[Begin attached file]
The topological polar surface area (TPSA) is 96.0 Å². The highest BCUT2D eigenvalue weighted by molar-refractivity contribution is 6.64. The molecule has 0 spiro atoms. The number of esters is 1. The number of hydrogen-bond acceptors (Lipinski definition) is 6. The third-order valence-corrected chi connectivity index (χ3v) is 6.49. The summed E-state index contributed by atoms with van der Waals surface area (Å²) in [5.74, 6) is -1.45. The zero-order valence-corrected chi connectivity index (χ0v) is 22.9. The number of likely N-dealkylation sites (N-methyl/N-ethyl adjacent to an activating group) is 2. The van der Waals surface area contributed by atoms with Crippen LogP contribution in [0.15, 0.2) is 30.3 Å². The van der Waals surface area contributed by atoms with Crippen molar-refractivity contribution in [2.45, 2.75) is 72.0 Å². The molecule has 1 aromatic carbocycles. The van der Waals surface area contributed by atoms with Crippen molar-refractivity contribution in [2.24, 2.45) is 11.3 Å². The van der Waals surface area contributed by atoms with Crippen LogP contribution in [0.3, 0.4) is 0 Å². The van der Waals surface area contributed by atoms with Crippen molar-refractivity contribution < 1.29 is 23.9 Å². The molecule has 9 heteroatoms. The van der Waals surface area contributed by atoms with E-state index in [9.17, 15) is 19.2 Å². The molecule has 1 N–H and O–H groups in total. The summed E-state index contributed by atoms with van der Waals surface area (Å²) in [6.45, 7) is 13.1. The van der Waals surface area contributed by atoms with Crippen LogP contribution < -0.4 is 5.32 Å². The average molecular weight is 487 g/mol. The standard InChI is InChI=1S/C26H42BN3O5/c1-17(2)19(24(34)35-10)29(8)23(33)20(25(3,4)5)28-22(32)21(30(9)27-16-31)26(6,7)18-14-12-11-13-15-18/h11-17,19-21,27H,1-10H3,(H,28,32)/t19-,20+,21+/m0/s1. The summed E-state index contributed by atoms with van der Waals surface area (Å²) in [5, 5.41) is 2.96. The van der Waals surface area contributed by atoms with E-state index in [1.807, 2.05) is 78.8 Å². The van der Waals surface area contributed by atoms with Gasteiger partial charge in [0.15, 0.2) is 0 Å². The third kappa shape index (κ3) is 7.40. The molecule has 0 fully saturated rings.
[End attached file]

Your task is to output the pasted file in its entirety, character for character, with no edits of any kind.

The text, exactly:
The topological polar surface area (TPSA) is 96.0 Å². The highest BCUT2D eigenvalue weighted by molar-refractivity contribution is 6.64. The molecule has 0 spiro atoms. The number of esters is 1. The number of hydrogen-bond acceptors (Lipinski definition) is 6. The third-order valence-corrected chi connectivity index (χ3v) is 6.49. The summed E-state index contributed by atoms with van der Waals surface area (Å²) in [5.74, 6) is -1.45. The zero-order valence-corrected chi connectivity index (χ0v) is 22.9. The number of likely N-dealkylation sites (N-methyl/N-ethyl adjacent to an activating group) is 2. The van der Waals surface area contributed by atoms with Crippen LogP contribution in [0.15, 0.2) is 30.3 Å². The van der Waals surface area contributed by atoms with Crippen molar-refractivity contribution in [2.45, 2.75) is 72.0 Å². The molecule has 1 aromatic carbocycles. The van der Waals surface area contributed by atoms with Crippen molar-refractivity contribution in [2.24, 2.45) is 11.3 Å². The van der Waals surface area contributed by atoms with Crippen LogP contribution in [0.3, 0.4) is 0 Å². The van der Waals surface area contributed by atoms with Crippen molar-refractivity contribution < 1.29 is 23.9 Å². The molecule has 9 heteroatoms. The van der Waals surface area contributed by atoms with E-state index in [9.17, 15) is 19.2 Å². The molecule has 1 N–H and O–H groups in total. The summed E-state index contributed by atoms with van der Waals surface area (Å²) in [6.45, 7) is 13.1. The van der Waals surface area contributed by atoms with Crippen LogP contribution < -0.4 is 5.32 Å². The average molecular weight is 487 g/mol. The standard InChI is InChI=1S/C26H42BN3O5/c1-17(2)19(24(34)35-10)29(8)23(33)20(25(3,4)5)28-22(32)21(30(9)27-16-31)26(6,7)18-14-12-11-13-15-18/h11-17,19-21,27H,1-10H3,(H,28,32)/t19-,20+,21+/m0/s1. The summed E-state index contributed by atoms with van der Waals surface area (Å²) in [5, 5.41) is 2.96. The van der Waals surface area contributed by atoms with E-state index in [1.807, 2.05) is 78.8 Å². The van der Waals surface area contributed by atoms with Gasteiger partial charge in [0.15, 0.2) is 0 Å². The third kappa shape index (κ3) is 7.40. The molecule has 0 fully saturated rings.